This may, like all new remedies, be spoken of at first more highly than it really deserves. At present, in the estimation of those practitioners who have had an extensive opportunity of giving it a trial, it ranks higher in these complaints than any other medicine whatever. Some of them, I hope, will shortly give their experience of its efficacy to the world, as it is a pity it should long be confined to any particular part of the world, or class of men, when likely to be so very beneficial to the whole.
In conversation lately with Dr Jackson, Inspector of Hospitals at Barbadoes, he related a very striking instance of its utility in dysentery. A soldier, who had a severe attack, after taking a dose of not perhaps more than half a drachm, felt himself quite relieved in a short time, and was conscious it was the effect of the medicine.
His griping, tormina, tenesmus, and purging, which had just before been excruciating, were entirely gone, and, as he expressed himself, he was as it were in heaven. By continuing the medicine two or three times a day, for a few days, he had no return of the complaint.
Perhaps the rationale of the action of charcoal in these complaints may have some similarity to that of its chemical relative, carbonic acid gas, when taken into the stomach in sufficient quantities, in allaying sickness and vomiting, and acting as a sudorific and tonic.
His Majesty's Ship Pique, West Indies, December 1814.
Case of very extensive Wound of the Abdomen, with complete Division of the Ileum, and Penetration of the Cavity of the Thorax. By THOMAS CALTON, Surgeon, Collingham.
WEDNESDAY, August 23d, 1815.--I was this day called upon
to visit a son of William Cooper, miller, of South Clifton, at a village about six or seven miles from hence, who had,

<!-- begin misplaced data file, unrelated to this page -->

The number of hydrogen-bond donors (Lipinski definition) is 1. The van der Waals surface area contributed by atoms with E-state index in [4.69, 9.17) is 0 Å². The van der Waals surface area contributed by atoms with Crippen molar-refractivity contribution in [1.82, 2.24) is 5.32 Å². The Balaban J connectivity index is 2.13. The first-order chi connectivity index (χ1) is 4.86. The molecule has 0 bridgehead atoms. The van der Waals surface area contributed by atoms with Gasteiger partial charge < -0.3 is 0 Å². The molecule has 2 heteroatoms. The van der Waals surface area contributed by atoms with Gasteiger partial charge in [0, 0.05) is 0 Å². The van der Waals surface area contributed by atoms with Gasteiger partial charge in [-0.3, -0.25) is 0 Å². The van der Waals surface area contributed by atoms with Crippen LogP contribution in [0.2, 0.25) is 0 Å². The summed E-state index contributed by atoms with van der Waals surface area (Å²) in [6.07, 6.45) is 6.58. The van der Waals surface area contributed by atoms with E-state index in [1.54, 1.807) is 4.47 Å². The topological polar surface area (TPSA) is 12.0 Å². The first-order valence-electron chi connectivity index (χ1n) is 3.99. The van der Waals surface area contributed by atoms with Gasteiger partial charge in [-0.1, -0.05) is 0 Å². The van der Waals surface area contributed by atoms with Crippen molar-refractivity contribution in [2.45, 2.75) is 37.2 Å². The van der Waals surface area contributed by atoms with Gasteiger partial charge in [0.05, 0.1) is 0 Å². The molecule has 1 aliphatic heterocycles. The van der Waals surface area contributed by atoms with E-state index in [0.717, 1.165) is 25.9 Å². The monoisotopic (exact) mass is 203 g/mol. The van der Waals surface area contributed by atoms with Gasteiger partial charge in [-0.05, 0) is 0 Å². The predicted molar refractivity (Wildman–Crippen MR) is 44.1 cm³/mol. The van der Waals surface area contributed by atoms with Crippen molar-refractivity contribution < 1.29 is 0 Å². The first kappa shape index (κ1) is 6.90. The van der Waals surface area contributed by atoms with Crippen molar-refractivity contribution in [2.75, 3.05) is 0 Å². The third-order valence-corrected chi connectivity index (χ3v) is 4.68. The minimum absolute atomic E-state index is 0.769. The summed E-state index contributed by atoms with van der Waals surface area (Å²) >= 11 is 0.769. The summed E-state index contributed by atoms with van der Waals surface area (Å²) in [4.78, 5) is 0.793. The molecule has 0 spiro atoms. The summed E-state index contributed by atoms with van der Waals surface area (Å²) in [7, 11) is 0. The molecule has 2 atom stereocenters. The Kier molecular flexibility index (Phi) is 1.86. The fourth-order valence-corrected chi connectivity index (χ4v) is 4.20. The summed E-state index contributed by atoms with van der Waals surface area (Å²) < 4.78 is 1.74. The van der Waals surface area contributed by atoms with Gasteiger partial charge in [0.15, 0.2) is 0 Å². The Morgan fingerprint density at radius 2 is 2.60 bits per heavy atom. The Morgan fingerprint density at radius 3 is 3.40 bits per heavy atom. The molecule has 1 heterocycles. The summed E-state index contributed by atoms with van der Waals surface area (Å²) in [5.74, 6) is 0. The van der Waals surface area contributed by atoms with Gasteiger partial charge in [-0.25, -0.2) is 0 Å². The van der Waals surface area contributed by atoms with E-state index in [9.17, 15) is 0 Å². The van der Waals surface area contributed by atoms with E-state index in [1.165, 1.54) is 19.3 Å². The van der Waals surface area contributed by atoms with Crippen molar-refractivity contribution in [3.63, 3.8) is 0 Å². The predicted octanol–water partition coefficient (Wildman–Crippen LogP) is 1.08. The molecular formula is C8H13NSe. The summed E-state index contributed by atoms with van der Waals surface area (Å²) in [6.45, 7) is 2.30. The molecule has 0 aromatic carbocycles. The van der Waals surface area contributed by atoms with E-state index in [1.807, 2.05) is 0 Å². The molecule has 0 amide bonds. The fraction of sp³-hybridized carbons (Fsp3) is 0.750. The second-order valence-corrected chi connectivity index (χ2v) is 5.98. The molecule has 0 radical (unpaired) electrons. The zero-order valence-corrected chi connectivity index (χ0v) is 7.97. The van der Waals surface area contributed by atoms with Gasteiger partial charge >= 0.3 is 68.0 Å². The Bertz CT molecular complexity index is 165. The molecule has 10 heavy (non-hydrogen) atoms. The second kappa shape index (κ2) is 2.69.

as I was informed by the messenger, his belly ripped open by a boar, and the bowels protruded through the wound. Having provided myself with proper requisites for such an accident, I proceeded to his father's residence, and arrived there about two hours after it had taken place.
HENRY COOPER, æt. seven years, the subject of this injury, about four o'clock this afternoon was at Newton, with his father and brother Edward, with flour, at a Mr Wilimot's. Mrs Wilimot gave the child two apricots, which he was eating in the yard, when he was attacked by the boar, in the presence of the abovenamed persons, who saw the transaction. The boy was imme diately placed in a cart and taken home, a distance of three miles.
I found him lying on his back in his clothes. These I now caused to be removed, when the horrible sight of nearly the whole of the abdominal viscera, the stomach, much of the intestinal canal, the mesentery and omentum, came into view, all protruding through an extensive wound on the left side of the abdomen.
My first care was to examine the protruded viscera, when I found the ileum completely divided, the tear extending at least an inch into the mesentery. I brought the divided edges of the intestine together by four sutures. I then returned the stomach and bowels; but, owing to the great length of the wound, the latter could not be retained in their place. I therefore contracted the space, by applying four or five sutures at the upper or umbilical part of the wound, when the intestines were easily retained in the abdominal cavity. Nine sutures, in the whole, were made use of, and further secured by adhesive straps.